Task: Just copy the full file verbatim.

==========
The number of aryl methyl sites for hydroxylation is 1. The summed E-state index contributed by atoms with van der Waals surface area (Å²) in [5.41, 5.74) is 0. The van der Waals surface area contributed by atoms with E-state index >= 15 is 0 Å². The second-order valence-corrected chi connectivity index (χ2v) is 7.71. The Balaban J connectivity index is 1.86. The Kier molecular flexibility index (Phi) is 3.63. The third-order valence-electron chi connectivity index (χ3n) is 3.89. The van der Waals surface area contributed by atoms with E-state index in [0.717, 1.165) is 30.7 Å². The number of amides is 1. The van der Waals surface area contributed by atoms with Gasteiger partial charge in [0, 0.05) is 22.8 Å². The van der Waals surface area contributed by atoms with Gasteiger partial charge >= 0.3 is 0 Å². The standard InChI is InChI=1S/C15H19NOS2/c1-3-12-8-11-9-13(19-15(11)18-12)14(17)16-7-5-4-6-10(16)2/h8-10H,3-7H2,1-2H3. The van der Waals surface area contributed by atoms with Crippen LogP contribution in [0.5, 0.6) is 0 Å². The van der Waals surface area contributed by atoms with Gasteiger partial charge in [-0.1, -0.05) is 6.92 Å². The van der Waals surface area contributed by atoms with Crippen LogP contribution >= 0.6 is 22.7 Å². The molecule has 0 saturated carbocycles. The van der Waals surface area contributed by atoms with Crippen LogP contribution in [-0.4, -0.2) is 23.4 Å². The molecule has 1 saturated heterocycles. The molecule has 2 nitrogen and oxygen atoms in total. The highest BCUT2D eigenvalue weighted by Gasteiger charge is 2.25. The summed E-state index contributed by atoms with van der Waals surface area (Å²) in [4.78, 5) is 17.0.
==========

The number of aryl methyl sites for hydroxylation is 1. The summed E-state index contributed by atoms with van der Waals surface area (Å²) in [5.41, 5.74) is 0. The van der Waals surface area contributed by atoms with E-state index >= 15 is 0 Å². The second-order valence-corrected chi connectivity index (χ2v) is 7.71. The Balaban J connectivity index is 1.86. The Kier molecular flexibility index (Phi) is 3.63. The third-order valence-electron chi connectivity index (χ3n) is 3.89. The van der Waals surface area contributed by atoms with E-state index in [0.717, 1.165) is 30.7 Å². The number of amides is 1. The van der Waals surface area contributed by atoms with Gasteiger partial charge in [0, 0.05) is 22.8 Å². The van der Waals surface area contributed by atoms with Gasteiger partial charge >= 0.3 is 0 Å². The standard InChI is InChI=1S/C15H19NOS2/c1-3-12-8-11-9-13(19-15(11)18-12)14(17)16-7-5-4-6-10(16)2/h8-10H,3-7H2,1-2H3. The van der Waals surface area contributed by atoms with Crippen LogP contribution in [0.5, 0.6) is 0 Å². The van der Waals surface area contributed by atoms with Gasteiger partial charge in [-0.1, -0.05) is 6.92 Å². The van der Waals surface area contributed by atoms with Crippen LogP contribution >= 0.6 is 22.7 Å². The molecule has 0 saturated carbocycles. The van der Waals surface area contributed by atoms with Crippen LogP contribution in [-0.4, -0.2) is 23.4 Å². The molecule has 1 saturated heterocycles. The molecule has 2 nitrogen and oxygen atoms in total. The highest BCUT2D eigenvalue weighted by Gasteiger charge is 2.25. The summed E-state index contributed by atoms with van der Waals surface area (Å²) in [4.78, 5) is 17.0.